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Re: [Genetics-Psittacine] Red birds

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  • Recio Joaquin
    Hi everybody,   Could the Black Cockatoos be also an example of the inhibitory effect of melanocytes on peripheral psittacin expression? Could we ever get a
    Message 1 of 16 , Jan 3, 2013
      Hi everybody,
       
      Could the Black Cockatoos be also an example of the inhibitory effect of melanocytes on peripheral psittacin expression? Could we ever get a red Black Cockatoo by working with pied mutations? ... vey probably.
       
      Regards
       
      Recio

      From: Recio Joaquin <jrecio99@...>
      To: "Genetics-Psittacine@yahoogroups.com" <Genetics-Psittacine@yahoogroups.com>
      Sent: Thursday, December 6, 2012 9:48 PM
      Subject: Re: [Genetics-Psittacine] Red birds
       
      Hi Wessel,
       
      I am not saying that the wild African Grey shows any red psittacin, but that he owns all the enzymatic machinery necessary to produce it and that this system is bloqued in the wild bird by the presence of melanocytes at the feather follicle. Thus when melanocytes disappear or do not function correctly (dom and rec pieds) the system is not further blocked and red psittacin is produced. I postulated that this block is due to a possible paracrine inhibitory factor (PIF) produced by the melanocytes.
       
      About the red suffusion ... it is a feature of opaline mutation and I will try to show that both, melanocyte control of red psittacin production and opaline mutation, could act on the same final efector system.
       
      We know that Opaline mutation increases the production of yellow and red psittacins. We have also shown that a decrease in paracrine inhibitory factor (PIF) for red psittacin synthesis (because of a lack of melanocytes at the feather follicle) produce the same effect : increased red psittacin production (see attached file). Could both possibilities be, in fact, the same process? Could Opaline mutation act through a decrease in the production of PIF by the melanocytes? If it was the case the redness produced by Opaline would always be lower than the redness produced by DF dom pied (whenever DF dom pied completely eliminates melanocytes from the feather follicle), or we could also say that both "redness" would not be additif. Does anybody know any species in which the combination of DF dom pied mutation (producing a completelly black eye clear bird with some red psittacin) with Opaline produces a bird with a higher amount of red psittacin? ... or the addition of Opaline is not enough to increase redness in a DF dom pied bird?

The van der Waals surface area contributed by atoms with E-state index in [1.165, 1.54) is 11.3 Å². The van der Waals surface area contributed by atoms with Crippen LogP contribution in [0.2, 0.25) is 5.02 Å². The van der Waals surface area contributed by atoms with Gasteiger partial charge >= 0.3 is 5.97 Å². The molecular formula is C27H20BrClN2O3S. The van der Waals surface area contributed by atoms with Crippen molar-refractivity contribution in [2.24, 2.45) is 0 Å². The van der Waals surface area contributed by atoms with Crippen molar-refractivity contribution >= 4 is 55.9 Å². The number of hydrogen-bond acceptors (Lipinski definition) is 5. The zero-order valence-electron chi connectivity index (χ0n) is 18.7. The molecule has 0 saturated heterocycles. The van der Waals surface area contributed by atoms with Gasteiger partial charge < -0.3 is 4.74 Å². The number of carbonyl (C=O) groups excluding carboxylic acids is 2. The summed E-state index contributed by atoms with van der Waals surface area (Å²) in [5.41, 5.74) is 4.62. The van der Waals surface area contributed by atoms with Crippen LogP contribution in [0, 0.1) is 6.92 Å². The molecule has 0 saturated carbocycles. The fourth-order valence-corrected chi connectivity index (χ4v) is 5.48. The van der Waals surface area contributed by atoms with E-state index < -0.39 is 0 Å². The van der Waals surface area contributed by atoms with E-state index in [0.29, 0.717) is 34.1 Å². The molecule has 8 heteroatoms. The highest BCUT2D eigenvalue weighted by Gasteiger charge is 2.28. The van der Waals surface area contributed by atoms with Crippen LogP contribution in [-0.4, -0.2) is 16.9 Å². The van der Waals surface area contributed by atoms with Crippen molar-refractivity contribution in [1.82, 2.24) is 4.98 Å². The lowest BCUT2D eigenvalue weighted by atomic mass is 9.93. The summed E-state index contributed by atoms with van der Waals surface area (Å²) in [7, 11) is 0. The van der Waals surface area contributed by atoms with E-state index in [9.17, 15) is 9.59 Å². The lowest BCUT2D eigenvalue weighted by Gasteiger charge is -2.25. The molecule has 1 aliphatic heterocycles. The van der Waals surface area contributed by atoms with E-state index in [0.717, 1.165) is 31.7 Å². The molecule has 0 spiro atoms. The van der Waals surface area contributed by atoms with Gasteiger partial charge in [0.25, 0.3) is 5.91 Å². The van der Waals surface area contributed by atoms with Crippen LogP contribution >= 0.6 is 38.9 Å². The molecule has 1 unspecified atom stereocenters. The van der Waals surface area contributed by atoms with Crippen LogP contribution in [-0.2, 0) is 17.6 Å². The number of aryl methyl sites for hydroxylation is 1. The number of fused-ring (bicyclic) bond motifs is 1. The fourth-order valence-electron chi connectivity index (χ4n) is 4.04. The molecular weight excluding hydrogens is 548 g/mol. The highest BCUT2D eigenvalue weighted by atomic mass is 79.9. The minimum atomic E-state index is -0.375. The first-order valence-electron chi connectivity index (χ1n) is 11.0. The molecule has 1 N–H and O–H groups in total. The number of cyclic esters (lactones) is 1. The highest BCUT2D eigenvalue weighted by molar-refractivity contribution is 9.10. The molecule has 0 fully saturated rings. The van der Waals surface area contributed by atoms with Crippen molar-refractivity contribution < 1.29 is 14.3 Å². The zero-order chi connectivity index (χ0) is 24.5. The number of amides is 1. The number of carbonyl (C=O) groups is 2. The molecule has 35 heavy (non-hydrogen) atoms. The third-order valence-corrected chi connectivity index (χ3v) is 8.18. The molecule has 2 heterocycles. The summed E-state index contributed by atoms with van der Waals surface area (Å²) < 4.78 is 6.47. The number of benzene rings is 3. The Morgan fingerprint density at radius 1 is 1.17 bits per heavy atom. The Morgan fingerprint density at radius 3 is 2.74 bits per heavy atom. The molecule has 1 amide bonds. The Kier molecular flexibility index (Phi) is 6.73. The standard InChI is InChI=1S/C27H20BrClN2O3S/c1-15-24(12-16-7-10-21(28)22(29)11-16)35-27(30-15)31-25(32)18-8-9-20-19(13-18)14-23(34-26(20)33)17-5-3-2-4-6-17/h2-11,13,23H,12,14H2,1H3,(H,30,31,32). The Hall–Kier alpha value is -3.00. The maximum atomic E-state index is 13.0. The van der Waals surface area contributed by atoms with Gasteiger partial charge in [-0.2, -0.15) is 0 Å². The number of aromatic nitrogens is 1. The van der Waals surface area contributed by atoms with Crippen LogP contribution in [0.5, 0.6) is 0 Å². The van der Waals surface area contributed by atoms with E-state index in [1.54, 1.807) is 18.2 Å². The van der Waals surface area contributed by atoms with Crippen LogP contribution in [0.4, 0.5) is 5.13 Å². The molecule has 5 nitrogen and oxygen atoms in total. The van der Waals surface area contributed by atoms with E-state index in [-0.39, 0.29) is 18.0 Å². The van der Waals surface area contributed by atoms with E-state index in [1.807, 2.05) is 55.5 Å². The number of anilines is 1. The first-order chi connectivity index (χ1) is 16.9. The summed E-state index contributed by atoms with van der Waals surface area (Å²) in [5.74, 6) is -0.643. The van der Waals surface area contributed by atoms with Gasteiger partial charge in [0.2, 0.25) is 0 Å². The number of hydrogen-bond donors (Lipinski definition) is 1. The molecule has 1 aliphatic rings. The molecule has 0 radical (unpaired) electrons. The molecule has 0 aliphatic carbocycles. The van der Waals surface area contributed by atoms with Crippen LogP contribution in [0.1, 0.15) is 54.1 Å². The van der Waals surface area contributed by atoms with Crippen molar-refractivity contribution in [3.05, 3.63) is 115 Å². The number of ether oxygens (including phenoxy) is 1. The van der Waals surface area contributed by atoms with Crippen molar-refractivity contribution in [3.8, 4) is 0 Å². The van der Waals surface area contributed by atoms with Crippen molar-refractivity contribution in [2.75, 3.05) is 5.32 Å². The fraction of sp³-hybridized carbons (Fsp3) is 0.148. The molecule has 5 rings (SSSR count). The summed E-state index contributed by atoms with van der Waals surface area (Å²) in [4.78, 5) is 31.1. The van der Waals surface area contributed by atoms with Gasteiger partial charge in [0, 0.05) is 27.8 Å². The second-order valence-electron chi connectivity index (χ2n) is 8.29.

The other possibility is that Opaline directly activates the enzyme transforming yellow psittacin in red psittacin. In this situation the action of both, pied mutation(s) and opaline, would be additif ... and we could reasonably hope to get a red IRN by adding both mutations. I do not know if those combinations have been obtained in any species. Any idea?
      A last possibility is that Opaline increases the amount in the disponibility of yellow psittacins, and thus it would induce an increase in red psittacin production (threshold effect similar to the production of red psittacin in the ring of IRN). In this case we would also find an additif affect of Pied(s) and Opaline in the production of red psittacins ... together with an increase in the production of yellow psittacins.
       
      A last thougth : could also edged be present in the wild African Grey? Have a look at his feathers ... they really look edged.
       
      Regards
       
      Recio


      From: Wessel Louw van der Veen <wvdveen@...>
      To: Genetics-Psittacine@yahoogroups.com
      Sent: Thursday, December 6, 2012 9:29 AM
      Subject: Re: [Genetics-Psittacine] Red birds
       
      Hello: Have feathers of red African Greys been researched and is it proven that they indeed contain red psittacin ? Does the same hold true for "red suffusion" found in several other birdspecies ? Wessel van der Veen.
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